Banana Split Birthday Cake

Thank you for your lovely comments regarding Cake Expectations.  You were so kind, supportive and enthusiastic and you didn’t even mention the less than average photography – very good of you!

I’ve had a few requests for the recipe for the Banana Split cake so I’ll share that with you today.  I would however, strongly recommend that if you are interested in making amazing cakes for your children, that you purchase one of the cake cookbooks from the Australian Women’s Weekly.  This recipe is from The Australian Women’s Weekly, Party Cakes for All Occasions cookbook and I’m sure it can be shipped to anywhere in the world.

Banana Split Birthday Cake

The Banana Split cake looks more challenging than it really is.  It’s actually quite forgiving and any flaws can be easily concealed.  This is a great cake to start with if you’re not used to making much more than a square or circle decorated in lollies because in terms of difficulty it truly is just another small step.

One thing I always do is make my cakes a few days ahead so there is time to freeze the cake.  A frozen cake is always easier to cut and ice – you won’t be dragging cake crumbs through the icing if the cake has been frozen.

So do give this a try and I’d love to hear how the banana split turned out for you.

Banana Split

One very happy customer

Serves:  10-20 young people

Degree of Difficulty:  3/5

Cost:  This cake can be made for around $20.00

  • 3 x 345g (12.2 oz) packets buttercake mix
  • 2 quantities fluffy frosting
  • 1 sponge roll
  • yellow, rose pink and brown colourigs
  • chocolate-flavoured Ice Magic
  • 2 wafer biscuits
  • red glace cherries
  • marshmallows

Make cakes according to directions on packets.  Two-thirds fill 3 greased muffin pans (1/3 cup capacity) with mixture.  Spread remaining mixture into greased 32cm (12 inch) long oval cake pan.  Bake cakes in moderate oven (180C/375F) for about 20 minutes, remove small cakes.  Bake large cake about further 40 minutes or until firm; cool cakes on wire racks.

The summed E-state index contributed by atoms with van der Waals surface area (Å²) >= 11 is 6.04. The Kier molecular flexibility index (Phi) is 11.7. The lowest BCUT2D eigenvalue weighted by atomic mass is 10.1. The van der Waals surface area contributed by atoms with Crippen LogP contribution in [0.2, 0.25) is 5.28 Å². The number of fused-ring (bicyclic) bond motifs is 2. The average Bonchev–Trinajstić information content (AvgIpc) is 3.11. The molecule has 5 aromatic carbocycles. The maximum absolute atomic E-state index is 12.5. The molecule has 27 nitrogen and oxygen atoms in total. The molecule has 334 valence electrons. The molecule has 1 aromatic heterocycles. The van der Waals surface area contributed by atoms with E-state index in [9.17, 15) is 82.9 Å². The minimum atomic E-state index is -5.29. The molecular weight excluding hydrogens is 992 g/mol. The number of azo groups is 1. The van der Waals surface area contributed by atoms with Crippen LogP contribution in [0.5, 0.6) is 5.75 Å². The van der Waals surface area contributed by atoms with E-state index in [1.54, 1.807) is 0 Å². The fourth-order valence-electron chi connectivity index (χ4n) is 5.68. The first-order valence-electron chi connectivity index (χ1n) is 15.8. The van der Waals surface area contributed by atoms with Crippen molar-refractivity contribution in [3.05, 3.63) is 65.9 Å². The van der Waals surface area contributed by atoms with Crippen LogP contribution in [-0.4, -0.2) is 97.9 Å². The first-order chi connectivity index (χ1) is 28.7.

This is when I would wrap the cakes in cling wrap and freeze.

Scoop out centre of oval cake, leaving 3cm (1 inch) edge.  Discard cake scraps.

Cut sponge roll into quarters (I would have frozen this as well), trim 1 end of each quarter to a curved shape.

Place oval cake on prepared board, spread with half the frosting, reserve 1/4 cup frosting.  Tint two-thirds of remaining frosting yellow.

Spread sponge roll lengths with yellow frosting, position on cake as shown.

Spread 1 small cake with reserved white frosting.  Divide remaining frosting in half, tint pink and brown.  Spread remaining cakes with both frostings.  Lift cakes into position on bananas.  decorate with Ice Magic, waters, cherries and marshmallows.

Now, where are the candles?

Fluffy Frosting: (You will need double quantity)

  • 1 cup sugar
  • 1/3 cup water
  • 2 egg whites

Combine sugar and water in small saucepan, stir constantly with a wooden spoon over heat, without boiling, until sugar is dissolved.  Boil, uncovered, without stirring, for 3 to 5 minutes or until slightly thick but not coloured.

If a candy thermometer is available, the syrup should reach 114C/240F when it is ready to use.

Otherwise test the syrup by dropping 1 tsp into a cup of cold water.  The syrup should form a ball of soft sticky toffee when rolled gently between your fingertips.